Good Sam RV Travel Guide & Campground Directory

Dog Parks Tiverton RI

Going to all of those dog parks with a young puppy and dog taught me a thing or two about dog parks. So, let's review three things in this article: 1) how to find a local park wherever you are camping; 2) some important considerations before you enter a dog park; and 3) what to do at the dog park. Here is how to Find and Use a Local Dog Park, plus RV pet information or camping information for traveling with dogs.

Lloyd Center for the Environment
(508) 990-0505
430 Potomska Road
South Dartmouth, MA
 
Newport Dog Park
(401) 845-5800
105 Connell Hwy
Newport, RI
 
Horseneck Beach State Reservation
(508) 636-8817
Westport, MA
Campground Availability
Mid May thru Columbus Day
Services
Standard Flush, Hot Showers, Dump Station
Policies
Partial Handicap Access
Additional Facilities
Picnic Tables, Grills
Recreation
Salt Water Swimming, Boating, Canoeing, Playground, Volleyball, REC Open to Public

Data Provided by:
Meadowlark RV & Mobile Home Park
(401) 846-9455
Middletown, RI
Campground Availability
15-Apr thru 30-Oct
Services
Dump Station, Non Guest Dumping Allowed
Policies
Family Camp, Pets OK
Additional Facilities
Picnic Tables, RV Storage

Data Provided by:
Fishermen's Memorial State Park
(401) 789-8374
Narragansett, RI
Campground Availability
Open all Year
Services
Standard Flush, Basins, Hot Showers, Dump Station
Policies
Partial Handicap Access
Additional Facilities
Picnic Tables, Fire Rings
Recreation
Playground, Horseshoes, Tennis, Basketball

Data Provided by:
Barrington Dog Park
Haines Park Rd
Barrington, RI
 
Gano St Dog Run
(401) 272-2345
Gano St & Power St
Providence, RI
 
Melville Ponds Campground (City Park)
(401) 682-2424
Portsmouth, RI
Campground Availability
1-Apr thru 31-Oct
Services
Standard Flush, Hot Showers, Dump Station
Policies
Partial Handicap Access, Pets OK
Additional Facilities
Picnic Tables, RV Supplies, RV Storage, Fire Rings, Ice, Wood, LP Gas by Weight
Recreation
Pavilion, Boating, Canoeing, Pond Fishing, Playground, Volleyball, Sports Field, Hiking Trails, REC Open to Public

Data Provided by:
Massasoit State Park
(508) 822-7405
Taunton, MA
Campground Availability
21-Apr thru 8-Oct
Services
Standard Flush, Hot Showers, Dump Station
Policies
Partial Handicap Access
Additional Facilities
Picnic Tables, Grills
Recreation
Lake Swimming, Boating, Canoeing, Hiking Trails, REC Open to Public

Data Provided by:
Westport Camping Area
(800) 421-7116, (508) 636-2555
346 Old County Road
Westport, MA
Campground Availability
25 Total Camp/RV Sites, 25 Electric and Water, 40 Full Hookups, 35 Max RV Length, 4 Pull-Thru Sites,
Services
Dump Station, Laundry,

Data Provided by:

Dog Parks

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RV Pet Information: How to Find Doggie Parks When Traveling With Dogs


By Julee Meltzer

Nine years ago, when I first got my dog Lilac, I lived in downtown Boston. As a result, other than walking on the sidewalks, her closest communing with nature was playing in the city parks. Fortunately for both of us, Boston is a dog–friendly town, so most of the city parks allowed dogs. In fact, we were also lucky enough to live right across the street from one of them and down the street from an actual dog park.

Going to all of those dog parks with a young puppy and dog taught me a thing or two about dog parks. So, let's review three things in this article: 1) how to find a local park wherever you are camping; 2) some important considerations before you enter a dog park; and 3) what to do at the dog park.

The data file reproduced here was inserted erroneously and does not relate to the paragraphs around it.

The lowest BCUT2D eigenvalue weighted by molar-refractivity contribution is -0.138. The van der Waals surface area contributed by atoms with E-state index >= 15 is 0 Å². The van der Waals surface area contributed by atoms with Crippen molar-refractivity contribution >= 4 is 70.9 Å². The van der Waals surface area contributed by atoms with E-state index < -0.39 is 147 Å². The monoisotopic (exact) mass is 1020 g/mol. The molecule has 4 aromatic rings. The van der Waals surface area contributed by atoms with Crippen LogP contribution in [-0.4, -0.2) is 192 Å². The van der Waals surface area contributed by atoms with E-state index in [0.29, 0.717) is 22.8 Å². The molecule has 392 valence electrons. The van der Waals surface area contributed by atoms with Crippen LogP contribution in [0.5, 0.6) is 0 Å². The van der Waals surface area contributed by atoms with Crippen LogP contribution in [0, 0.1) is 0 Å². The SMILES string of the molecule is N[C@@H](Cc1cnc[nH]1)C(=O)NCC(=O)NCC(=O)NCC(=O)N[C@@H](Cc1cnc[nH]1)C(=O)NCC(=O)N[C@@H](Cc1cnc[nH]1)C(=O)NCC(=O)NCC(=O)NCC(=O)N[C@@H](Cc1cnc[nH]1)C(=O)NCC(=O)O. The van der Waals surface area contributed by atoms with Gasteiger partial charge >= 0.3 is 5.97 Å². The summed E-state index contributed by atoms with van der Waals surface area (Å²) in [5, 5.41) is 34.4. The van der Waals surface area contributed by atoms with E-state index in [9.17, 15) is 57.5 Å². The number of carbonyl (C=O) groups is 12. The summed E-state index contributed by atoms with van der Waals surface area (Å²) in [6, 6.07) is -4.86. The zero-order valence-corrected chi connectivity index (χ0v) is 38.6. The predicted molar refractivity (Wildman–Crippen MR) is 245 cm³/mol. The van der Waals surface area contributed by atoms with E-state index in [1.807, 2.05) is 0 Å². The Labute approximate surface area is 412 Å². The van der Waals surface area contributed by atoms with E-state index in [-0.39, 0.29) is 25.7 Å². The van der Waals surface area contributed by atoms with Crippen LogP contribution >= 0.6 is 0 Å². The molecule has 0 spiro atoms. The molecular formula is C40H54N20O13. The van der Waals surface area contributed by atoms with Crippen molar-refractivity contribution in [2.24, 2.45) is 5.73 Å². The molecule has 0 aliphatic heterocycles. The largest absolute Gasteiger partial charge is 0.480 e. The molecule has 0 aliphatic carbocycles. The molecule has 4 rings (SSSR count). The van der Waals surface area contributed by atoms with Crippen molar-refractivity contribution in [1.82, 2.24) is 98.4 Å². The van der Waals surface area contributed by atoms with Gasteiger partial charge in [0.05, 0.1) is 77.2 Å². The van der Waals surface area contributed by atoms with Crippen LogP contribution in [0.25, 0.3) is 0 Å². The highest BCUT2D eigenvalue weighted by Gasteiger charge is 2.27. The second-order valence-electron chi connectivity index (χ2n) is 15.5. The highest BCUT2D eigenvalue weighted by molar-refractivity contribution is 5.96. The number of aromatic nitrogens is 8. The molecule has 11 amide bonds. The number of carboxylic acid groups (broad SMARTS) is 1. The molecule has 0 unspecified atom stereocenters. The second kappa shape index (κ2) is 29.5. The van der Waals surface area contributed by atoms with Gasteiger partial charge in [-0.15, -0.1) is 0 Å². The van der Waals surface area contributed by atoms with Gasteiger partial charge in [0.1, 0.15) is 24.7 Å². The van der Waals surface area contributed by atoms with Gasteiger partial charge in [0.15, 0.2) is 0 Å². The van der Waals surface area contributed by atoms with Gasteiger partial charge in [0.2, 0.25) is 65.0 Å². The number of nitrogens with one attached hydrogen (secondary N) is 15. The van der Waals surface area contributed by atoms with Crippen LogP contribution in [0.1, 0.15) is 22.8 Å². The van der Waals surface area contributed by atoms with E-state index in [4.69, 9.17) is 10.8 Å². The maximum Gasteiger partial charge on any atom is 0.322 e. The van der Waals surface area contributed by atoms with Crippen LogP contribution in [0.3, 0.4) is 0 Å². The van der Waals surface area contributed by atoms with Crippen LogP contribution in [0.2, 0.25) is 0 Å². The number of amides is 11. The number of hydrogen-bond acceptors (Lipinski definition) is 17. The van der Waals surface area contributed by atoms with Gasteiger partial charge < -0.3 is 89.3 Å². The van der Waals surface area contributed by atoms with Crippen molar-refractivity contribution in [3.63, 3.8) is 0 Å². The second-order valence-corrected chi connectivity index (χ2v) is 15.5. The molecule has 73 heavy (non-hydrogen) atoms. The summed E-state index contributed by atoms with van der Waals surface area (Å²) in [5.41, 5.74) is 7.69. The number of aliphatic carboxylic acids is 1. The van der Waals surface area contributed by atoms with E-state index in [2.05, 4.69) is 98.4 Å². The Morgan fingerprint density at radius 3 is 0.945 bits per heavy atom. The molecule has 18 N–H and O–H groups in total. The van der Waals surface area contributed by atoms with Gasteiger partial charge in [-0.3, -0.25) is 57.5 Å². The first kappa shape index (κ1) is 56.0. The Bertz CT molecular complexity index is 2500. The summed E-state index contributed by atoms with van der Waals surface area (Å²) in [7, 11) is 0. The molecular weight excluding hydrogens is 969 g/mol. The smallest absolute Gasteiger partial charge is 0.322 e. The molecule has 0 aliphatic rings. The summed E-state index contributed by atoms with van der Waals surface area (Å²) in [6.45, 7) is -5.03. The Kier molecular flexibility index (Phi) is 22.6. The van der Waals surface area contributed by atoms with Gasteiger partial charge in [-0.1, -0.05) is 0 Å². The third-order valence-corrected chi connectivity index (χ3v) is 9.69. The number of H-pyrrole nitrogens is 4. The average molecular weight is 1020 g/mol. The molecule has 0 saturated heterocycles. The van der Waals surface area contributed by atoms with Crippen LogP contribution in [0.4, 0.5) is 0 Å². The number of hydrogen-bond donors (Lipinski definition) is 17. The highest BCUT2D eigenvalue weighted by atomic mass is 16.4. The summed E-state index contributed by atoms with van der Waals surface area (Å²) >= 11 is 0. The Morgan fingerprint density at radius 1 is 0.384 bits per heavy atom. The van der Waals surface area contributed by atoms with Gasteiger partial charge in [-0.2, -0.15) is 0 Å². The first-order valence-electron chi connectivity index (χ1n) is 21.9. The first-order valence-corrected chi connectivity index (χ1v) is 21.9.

1. How to Find a Local Dog Park
    • Look Online: If you have online access while you are RVing, you can always look online to find a local dog park. There are several good websites which have extensive camping information about local dog park facilities to use while camping with dogs: www.dogpark.com , http://www.ecoanimal.com/dogfun/ , and http://www.dogparkusa.com/ .
    • Do some legwork RV pet information: Call the local pet stores and veterinary offices to ask if they recommend any local dog parks. Also, you should check local bulletin boards (i.e. at the laundromat), dog publications, and newspapers for any dog park ads.
    • Call the local or county Department of Parks and Recreation Office and ask about any local dog parks.
    • Don’t forget to ask the campground management about camping info like this and any long-term residents at the campground as well.


  2. Some important considerations before you enter a dog park
    • Puppies: You really shouldn’t bring puppies under six months of age to a dog park. Not only might they get hurt, but they don’t have the necessary immunities/vaccinations to be protected from diseases. I know one friend whose puppy got a bad case of puupy warts at a dog park and it took a while for them to go away.
    • Un-spayed Females: In an environment with a lot of male and female dogs, an unsprayed female is just a lightening rod for aggressive behavior. So you really should avoid bringing any unsprayed females or un-neutered males to a dog park.
    • Aggressive Dogs: Many people take their own dog’s aggressive tendencies too lightly. Then, when they get to the dog park they act surprised when their dog attacks another dog. You should find other places for your aggressive dog to play, such as a beach with few dogs on it.
    • Number of Dogs: Make sure that you can handle the number of dogs that you bring to the dog park. Common sense says that more than three is probably too many.
    • Basic Commands: As a safety issue, you should always have your dog under control at all times, especially off leash. Teach your dog the basic commands such as: come, sit and stay.
    • Doggie Bags: Make sure you take bags to clean up after your dog....

Click here to read the rest of this article from Woodall's

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